The Hill | Nearly every U.S. Presidential Administration in recent history has viewed housing as a fundamental plank of its core domestic agenda for one clear reason: Access to safe, affordable housing, whether owned or rented, is critical to the economic success of every American.
Over our history, homeownership has proven to be a key component of wealth building, and for those who can’t or don’t want to own, having a sufficient supply of rental housing can provide shelter, community and a piece of mind allowing greater chance at upward mobility.
In fact it was President Reagan who said, “Homeownership is an essential part of the American dream [and] fundamental to our way of life.”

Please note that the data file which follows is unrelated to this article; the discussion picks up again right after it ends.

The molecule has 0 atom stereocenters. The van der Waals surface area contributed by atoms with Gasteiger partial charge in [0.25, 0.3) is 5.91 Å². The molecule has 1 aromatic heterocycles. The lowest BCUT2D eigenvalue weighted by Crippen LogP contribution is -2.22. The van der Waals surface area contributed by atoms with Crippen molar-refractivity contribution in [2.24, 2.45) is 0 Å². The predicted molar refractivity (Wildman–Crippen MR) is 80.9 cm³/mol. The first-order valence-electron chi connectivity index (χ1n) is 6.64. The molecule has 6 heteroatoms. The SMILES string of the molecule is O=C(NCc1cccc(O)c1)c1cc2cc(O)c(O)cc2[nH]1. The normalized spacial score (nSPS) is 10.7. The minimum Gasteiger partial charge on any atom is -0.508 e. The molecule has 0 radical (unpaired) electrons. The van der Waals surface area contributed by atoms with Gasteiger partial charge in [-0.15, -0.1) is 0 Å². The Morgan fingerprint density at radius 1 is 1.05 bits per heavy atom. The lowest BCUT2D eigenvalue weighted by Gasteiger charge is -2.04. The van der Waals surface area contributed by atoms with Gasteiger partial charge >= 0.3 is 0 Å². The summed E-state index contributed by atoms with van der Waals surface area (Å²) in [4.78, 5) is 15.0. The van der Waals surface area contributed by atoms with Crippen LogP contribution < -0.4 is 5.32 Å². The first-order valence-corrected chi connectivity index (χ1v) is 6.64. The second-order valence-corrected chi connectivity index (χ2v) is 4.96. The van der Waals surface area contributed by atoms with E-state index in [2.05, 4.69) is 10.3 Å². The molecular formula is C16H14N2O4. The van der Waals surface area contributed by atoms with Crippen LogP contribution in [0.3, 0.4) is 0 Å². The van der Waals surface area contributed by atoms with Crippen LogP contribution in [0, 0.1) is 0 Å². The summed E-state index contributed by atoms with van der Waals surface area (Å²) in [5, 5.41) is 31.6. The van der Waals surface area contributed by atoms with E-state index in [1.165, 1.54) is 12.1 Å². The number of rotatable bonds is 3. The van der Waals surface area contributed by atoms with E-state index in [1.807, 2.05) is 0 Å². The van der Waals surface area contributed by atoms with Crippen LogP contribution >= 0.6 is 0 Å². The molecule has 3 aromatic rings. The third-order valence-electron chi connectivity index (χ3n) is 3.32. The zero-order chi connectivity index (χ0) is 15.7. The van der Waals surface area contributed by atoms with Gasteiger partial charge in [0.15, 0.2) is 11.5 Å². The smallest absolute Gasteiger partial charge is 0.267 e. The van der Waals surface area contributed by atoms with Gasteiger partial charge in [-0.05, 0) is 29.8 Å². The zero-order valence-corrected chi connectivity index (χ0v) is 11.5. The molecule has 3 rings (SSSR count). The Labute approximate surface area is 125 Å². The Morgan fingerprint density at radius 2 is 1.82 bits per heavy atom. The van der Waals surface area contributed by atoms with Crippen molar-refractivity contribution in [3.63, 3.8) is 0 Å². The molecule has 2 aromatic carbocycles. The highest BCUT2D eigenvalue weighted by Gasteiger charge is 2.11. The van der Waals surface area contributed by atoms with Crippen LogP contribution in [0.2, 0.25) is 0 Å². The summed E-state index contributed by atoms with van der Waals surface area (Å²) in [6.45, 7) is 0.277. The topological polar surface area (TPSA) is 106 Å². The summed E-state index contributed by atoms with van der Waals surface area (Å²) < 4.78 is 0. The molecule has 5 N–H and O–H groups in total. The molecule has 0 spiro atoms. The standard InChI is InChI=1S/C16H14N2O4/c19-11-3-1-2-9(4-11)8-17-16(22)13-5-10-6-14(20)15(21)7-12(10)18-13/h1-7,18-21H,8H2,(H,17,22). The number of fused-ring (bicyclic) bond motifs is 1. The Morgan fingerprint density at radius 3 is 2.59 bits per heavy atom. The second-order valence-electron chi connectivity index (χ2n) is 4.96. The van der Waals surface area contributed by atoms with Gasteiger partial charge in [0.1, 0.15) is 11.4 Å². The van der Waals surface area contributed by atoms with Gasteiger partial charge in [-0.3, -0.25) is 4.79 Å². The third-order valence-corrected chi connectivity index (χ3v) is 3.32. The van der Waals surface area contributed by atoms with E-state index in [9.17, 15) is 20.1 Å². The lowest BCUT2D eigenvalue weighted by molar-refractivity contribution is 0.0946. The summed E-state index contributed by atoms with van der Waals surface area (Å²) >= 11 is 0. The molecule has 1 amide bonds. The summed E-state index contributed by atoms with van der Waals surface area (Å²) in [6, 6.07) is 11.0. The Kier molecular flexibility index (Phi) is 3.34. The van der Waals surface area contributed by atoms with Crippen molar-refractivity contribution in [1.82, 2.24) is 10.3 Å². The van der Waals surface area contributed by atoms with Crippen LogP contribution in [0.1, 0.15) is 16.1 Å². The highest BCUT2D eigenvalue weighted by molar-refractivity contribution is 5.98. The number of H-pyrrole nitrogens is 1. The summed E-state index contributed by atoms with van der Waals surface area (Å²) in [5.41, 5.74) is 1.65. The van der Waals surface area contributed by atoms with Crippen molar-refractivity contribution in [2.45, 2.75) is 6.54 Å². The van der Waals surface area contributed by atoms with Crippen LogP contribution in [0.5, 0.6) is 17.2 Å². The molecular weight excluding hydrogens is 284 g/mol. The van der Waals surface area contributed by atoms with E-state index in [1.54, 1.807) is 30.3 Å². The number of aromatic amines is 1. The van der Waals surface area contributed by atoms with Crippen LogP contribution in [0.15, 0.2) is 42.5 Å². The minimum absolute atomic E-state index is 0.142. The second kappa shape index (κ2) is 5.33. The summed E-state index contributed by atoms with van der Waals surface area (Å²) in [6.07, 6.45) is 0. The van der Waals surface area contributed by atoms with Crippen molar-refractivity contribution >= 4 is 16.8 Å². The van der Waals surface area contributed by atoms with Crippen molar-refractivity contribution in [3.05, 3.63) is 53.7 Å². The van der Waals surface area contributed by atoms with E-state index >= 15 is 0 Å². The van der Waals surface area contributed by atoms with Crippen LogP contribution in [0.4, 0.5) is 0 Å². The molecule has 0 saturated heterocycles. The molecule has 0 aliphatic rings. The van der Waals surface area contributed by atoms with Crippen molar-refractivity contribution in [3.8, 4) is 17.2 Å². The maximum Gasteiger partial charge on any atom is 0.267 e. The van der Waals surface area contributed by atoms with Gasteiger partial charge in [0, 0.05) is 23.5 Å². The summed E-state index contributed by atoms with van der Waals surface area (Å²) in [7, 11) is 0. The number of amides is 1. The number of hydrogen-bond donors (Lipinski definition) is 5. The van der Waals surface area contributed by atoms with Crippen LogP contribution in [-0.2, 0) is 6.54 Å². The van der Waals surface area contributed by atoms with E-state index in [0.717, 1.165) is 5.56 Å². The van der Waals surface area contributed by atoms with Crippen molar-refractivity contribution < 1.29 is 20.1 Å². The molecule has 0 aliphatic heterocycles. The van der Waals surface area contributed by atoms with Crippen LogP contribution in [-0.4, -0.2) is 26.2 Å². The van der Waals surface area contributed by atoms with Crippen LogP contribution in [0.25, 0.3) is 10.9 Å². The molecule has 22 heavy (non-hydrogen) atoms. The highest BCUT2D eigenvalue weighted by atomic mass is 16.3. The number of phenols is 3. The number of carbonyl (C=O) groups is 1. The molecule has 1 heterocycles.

But for the past 8 years we have lived with an Administration whose housing policy was informed by the worst recession since the great depression and one that was brought on by a bubble in the domestic housing market. Appropriately, policymakers’ focus was on protecting families in distress, creating rules to prevent a similar collapse, using enforcement as an instrument to hold accountable those who were perceived to have been at fault, and sending a strong signal to all involved that consumer care must be priority.